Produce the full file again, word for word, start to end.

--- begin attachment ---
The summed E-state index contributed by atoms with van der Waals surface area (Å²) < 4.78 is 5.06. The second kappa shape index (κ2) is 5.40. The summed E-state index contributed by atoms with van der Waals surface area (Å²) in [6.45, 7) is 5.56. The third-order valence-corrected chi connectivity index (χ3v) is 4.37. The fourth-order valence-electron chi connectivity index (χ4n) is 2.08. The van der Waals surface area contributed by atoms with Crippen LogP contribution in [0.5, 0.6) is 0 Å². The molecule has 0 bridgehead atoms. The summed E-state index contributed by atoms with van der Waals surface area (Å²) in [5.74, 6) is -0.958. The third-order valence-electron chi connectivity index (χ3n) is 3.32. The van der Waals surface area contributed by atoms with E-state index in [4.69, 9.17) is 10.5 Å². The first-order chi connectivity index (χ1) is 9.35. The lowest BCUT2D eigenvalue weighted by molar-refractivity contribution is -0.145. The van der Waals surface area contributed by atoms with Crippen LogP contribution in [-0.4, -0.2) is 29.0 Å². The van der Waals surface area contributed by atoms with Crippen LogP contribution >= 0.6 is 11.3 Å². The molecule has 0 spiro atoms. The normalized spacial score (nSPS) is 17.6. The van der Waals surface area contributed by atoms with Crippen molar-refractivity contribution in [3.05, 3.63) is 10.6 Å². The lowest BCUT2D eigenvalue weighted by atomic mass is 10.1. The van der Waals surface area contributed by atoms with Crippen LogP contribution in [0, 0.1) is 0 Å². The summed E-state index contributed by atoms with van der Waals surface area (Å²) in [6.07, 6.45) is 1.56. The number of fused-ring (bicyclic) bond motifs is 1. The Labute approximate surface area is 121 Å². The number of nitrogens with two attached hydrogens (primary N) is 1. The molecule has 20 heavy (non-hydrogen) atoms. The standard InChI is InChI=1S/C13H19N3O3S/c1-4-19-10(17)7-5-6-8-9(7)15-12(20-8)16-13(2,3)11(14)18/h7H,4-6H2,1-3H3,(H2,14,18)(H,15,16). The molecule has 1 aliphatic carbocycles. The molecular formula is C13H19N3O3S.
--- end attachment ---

The summed E-state index contributed by atoms with van der Waals surface area (Å²) < 4.78 is 5.06. The second kappa shape index (κ2) is 5.40. The summed E-state index contributed by atoms with van der Waals surface area (Å²) in [6.45, 7) is 5.56. The third-order valence-corrected chi connectivity index (χ3v) is 4.37. The fourth-order valence-electron chi connectivity index (χ4n) is 2.08. The van der Waals surface area contributed by atoms with Crippen LogP contribution in [0.5, 0.6) is 0 Å². The molecule has 0 bridgehead atoms. The summed E-state index contributed by atoms with van der Waals surface area (Å²) in [5.74, 6) is -0.958. The third-order valence-electron chi connectivity index (χ3n) is 3.32. The van der Waals surface area contributed by atoms with E-state index in [4.69, 9.17) is 10.5 Å². The first-order chi connectivity index (χ1) is 9.35. The lowest BCUT2D eigenvalue weighted by molar-refractivity contribution is -0.145. The van der Waals surface area contributed by atoms with Crippen LogP contribution in [-0.4, -0.2) is 29.0 Å². The van der Waals surface area contributed by atoms with Crippen LogP contribution >= 0.6 is 11.3 Å². The molecule has 0 spiro atoms. The normalized spacial score (nSPS) is 17.6. The van der Waals surface area contributed by atoms with Crippen molar-refractivity contribution in [3.05, 3.63) is 10.6 Å². The lowest BCUT2D eigenvalue weighted by atomic mass is 10.1. The van der Waals surface area contributed by atoms with Crippen LogP contribution in [0, 0.1) is 0 Å². The summed E-state index contributed by atoms with van der Waals surface area (Å²) in [6.07, 6.45) is 1.56. The number of fused-ring (bicyclic) bond motifs is 1. The Labute approximate surface area is 121 Å². The number of nitrogens with two attached hydrogens (primary N) is 1. The molecule has 20 heavy (non-hydrogen) atoms. The standard InChI is InChI=1S/C13H19N3O3S/c1-4-19-10(17)7-5-6-8-9(7)15-12(20-8)16-13(2,3)11(14)18/h7H,4-6H2,1-3H3,(H2,14,18)(H,15,16). The molecule has 1 aliphatic carbocycles. The molecular formula is C13H19N3O3S.